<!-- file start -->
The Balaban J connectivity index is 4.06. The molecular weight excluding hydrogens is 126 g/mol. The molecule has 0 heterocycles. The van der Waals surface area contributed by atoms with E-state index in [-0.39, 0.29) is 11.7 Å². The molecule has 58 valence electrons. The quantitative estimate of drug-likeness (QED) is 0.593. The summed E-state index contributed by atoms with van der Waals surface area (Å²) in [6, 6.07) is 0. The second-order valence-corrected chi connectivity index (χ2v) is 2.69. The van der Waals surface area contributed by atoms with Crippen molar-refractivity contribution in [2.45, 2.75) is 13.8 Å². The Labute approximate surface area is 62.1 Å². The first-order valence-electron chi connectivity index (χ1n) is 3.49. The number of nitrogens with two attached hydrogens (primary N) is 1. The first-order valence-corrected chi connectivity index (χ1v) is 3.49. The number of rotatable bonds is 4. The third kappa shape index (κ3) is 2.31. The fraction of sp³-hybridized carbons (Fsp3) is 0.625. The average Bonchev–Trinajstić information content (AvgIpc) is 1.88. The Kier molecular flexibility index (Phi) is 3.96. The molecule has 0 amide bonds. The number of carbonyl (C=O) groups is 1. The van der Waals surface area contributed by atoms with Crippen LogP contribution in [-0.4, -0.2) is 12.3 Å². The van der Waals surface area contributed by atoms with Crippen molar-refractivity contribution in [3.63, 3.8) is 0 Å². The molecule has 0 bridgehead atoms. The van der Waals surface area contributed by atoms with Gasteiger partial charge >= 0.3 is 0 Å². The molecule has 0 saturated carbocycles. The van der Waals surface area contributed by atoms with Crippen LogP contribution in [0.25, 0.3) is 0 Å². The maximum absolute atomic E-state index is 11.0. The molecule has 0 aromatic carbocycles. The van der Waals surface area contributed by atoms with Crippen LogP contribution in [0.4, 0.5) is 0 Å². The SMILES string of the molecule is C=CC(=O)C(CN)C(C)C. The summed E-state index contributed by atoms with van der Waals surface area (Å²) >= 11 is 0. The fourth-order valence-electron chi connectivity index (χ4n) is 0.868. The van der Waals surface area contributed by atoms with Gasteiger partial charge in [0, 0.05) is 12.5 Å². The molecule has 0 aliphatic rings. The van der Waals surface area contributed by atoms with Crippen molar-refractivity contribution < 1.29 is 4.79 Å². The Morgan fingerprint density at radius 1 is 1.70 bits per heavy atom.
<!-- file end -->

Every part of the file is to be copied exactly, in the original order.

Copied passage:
The Balaban J connectivity index is 4.06. The molecular weight excluding hydrogens is 126 g/mol. The molecule has 0 heterocycles. The van der Waals surface area contributed by atoms with E-state index in [-0.39, 0.29) is 11.7 Å². The molecule has 58 valence electrons. The quantitative estimate of drug-likeness (QED) is 0.593. The summed E-state index contributed by atoms with van der Waals surface area (Å²) in [6, 6.07) is 0. The second-order valence-corrected chi connectivity index (χ2v) is 2.69. The van der Waals surface area contributed by atoms with Crippen molar-refractivity contribution in [2.45, 2.75) is 13.8 Å². The Labute approximate surface area is 62.1 Å². The first-order valence-electron chi connectivity index (χ1n) is 3.49. The number of nitrogens with two attached hydrogens (primary N) is 1. The first-order valence-corrected chi connectivity index (χ1v) is 3.49. The number of rotatable bonds is 4. The third kappa shape index (κ3) is 2.31. The fraction of sp³-hybridized carbons (Fsp3) is 0.625. The average Bonchev–Trinajstić information content (AvgIpc) is 1.88. The Kier molecular flexibility index (Phi) is 3.96. The molecule has 0 amide bonds. The number of carbonyl (C=O) groups is 1. The van der Waals surface area contributed by atoms with Crippen LogP contribution in [-0.4, -0.2) is 12.3 Å². The van der Waals surface area contributed by atoms with Crippen molar-refractivity contribution in [3.63, 3.8) is 0 Å². The molecule has 0 bridgehead atoms. The van der Waals surface area contributed by atoms with Gasteiger partial charge >= 0.3 is 0 Å². The molecule has 0 saturated carbocycles. The van der Waals surface area contributed by atoms with Crippen LogP contribution in [0.25, 0.3) is 0 Å². The maximum absolute atomic E-state index is 11.0. The molecule has 0 aromatic carbocycles. The van der Waals surface area contributed by atoms with Crippen LogP contribution in [0.4, 0.5) is 0 Å². The SMILES string of the molecule is C=CC(=O)C(CN)C(C)C. The summed E-state index contributed by atoms with van der Waals surface area (Å²) >= 11 is 0. The fourth-order valence-electron chi connectivity index (χ4n) is 0.868. The van der Waals surface area contributed by atoms with Gasteiger partial charge in [0, 0.05) is 12.5 Å². The molecule has 0 aliphatic rings. The van der Waals surface area contributed by atoms with Crippen molar-refractivity contribution < 1.29 is 4.79 Å². The Morgan fingerprint density at radius 1 is 1.70 bits per heavy atom.